Oak Harbor Chamber asks if Holland event should happen

Should Holland Happening be more Dutch, or should Oak Harbor move on and rebrand the celebration?

For more than half a century, Oak Harbor has celebrated its Dutch heritage with Holland Happening, attracting visitors from all over the island and beyond.

But to the majority of people who had gathered Jan. 30 at the Oak Harbor Chamber of Commerce’s building, the festival hasn’t felt Dutch in some time. Last year, someone said, “it felt like a street fair.”

Events and Logistics Manager Cheryl Grehan, who led the meeting with the community, agreed. In recent years, she saw the festival keep its name but become less and less Dutch. In fact, despite its history, Oak Harbor has lost touch with many traditions from the Netherlands, as those who kept the culture alive have passed away.

These issues led the chamber to host a meeting to ask the community an important question: Should Holland keep happening and double down on the authenticity, or should Oak Harbor move on and rebrand the celebration?

Upon seeing this question on Facebook, many users expressed their protectiveness toward Holland Happening, a sentiment that was acknowledged during the meeting. However, to keep this tradition going, the chamber needs the community to be more involved in the planning process.

“If you just sit around and complain, the few people that do put these things together will get burnt out and then we will have no events,” a user named Danielle Tomlin commented under the chamber’s post.

None of the users who wrote negative comments on Facebook showed up to the meeting, which Grehan found frustrating.

Holland Happening will return once more this spring to test how profitable authenticity can be.

This might prove difficult, Grehan said, as many vendors don’t offer Dutch products.

Shea Looijen, who owns TerraVen and is Dutch-American, said there are many Dutch things in our everyday lives, such as apple pie, chocolate and waffles, which he said shouldn’t be hard to supply. Council Member Eric Marshall, who attended the meeting, said the festival should focus on offering more Dutch things but without excluding vendors that can’t offer Dutch products.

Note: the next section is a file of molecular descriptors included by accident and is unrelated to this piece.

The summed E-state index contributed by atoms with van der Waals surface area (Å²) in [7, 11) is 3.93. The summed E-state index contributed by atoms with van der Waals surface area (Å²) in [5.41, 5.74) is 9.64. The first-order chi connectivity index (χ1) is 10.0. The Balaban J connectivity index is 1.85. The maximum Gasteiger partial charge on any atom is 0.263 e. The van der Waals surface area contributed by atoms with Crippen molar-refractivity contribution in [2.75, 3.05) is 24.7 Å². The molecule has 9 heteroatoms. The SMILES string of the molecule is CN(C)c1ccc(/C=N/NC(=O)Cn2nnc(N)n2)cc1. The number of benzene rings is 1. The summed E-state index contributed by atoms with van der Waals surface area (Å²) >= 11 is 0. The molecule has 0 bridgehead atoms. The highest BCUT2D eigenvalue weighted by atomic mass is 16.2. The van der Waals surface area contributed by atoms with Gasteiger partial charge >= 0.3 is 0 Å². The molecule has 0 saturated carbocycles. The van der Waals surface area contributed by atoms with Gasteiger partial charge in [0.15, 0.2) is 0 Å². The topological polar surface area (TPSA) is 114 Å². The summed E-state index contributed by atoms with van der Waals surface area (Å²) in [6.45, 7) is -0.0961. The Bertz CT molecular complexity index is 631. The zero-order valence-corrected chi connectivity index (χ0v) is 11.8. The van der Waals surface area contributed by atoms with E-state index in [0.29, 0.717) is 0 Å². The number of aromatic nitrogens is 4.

Other ways to “Dutchify” the celebrations could involve the use of white and blue decorations and chalk to emulate delft blue tiles, using the red barns in the area, teaching participants Dutch skills such as traditional dances and host competitions, like a cheese wheel competition, in addition to the usual Klompen canal race.

Steve Schwalbe from the Rotary Club said there will be a windmill model contest, with the top three contestants receiving prizes, ribbons and certificates.

The festival will include educational storyboards and actors portraying historical Dutch figures. The chamber is also hoping to bring the only Dutch wooden shoe maker in the country, who lives in Wisconsin.

Wesley Moran, the 2023 Town Crier and Whidbey News-Times multimedia sales consultant, suggested a series of festivals celebrating different cultures in the city, not only Dutch, as some have pointed out the presence of other heritages.

This series would culminate with a holiday event at the end of the year that would feature holiday celebrations from all the different cultures. A possible name for this big event, Grehan said, could be “Jingle Bell Junction.”

Currently, the chamber is inviting the community to sign up for its Holland Happening committees, which include the education committee, the advertising committee, the kids’ zone committee and the decorating committee. For more information, contact Cheryl Grehan at 360-675-3755 or events@OakHarborChamber.com. Later on, people can register to volunteer the day of the festival.

Grehan encourages the community to come out.

“We gotta keep the cheese roll rollin’.”

file photo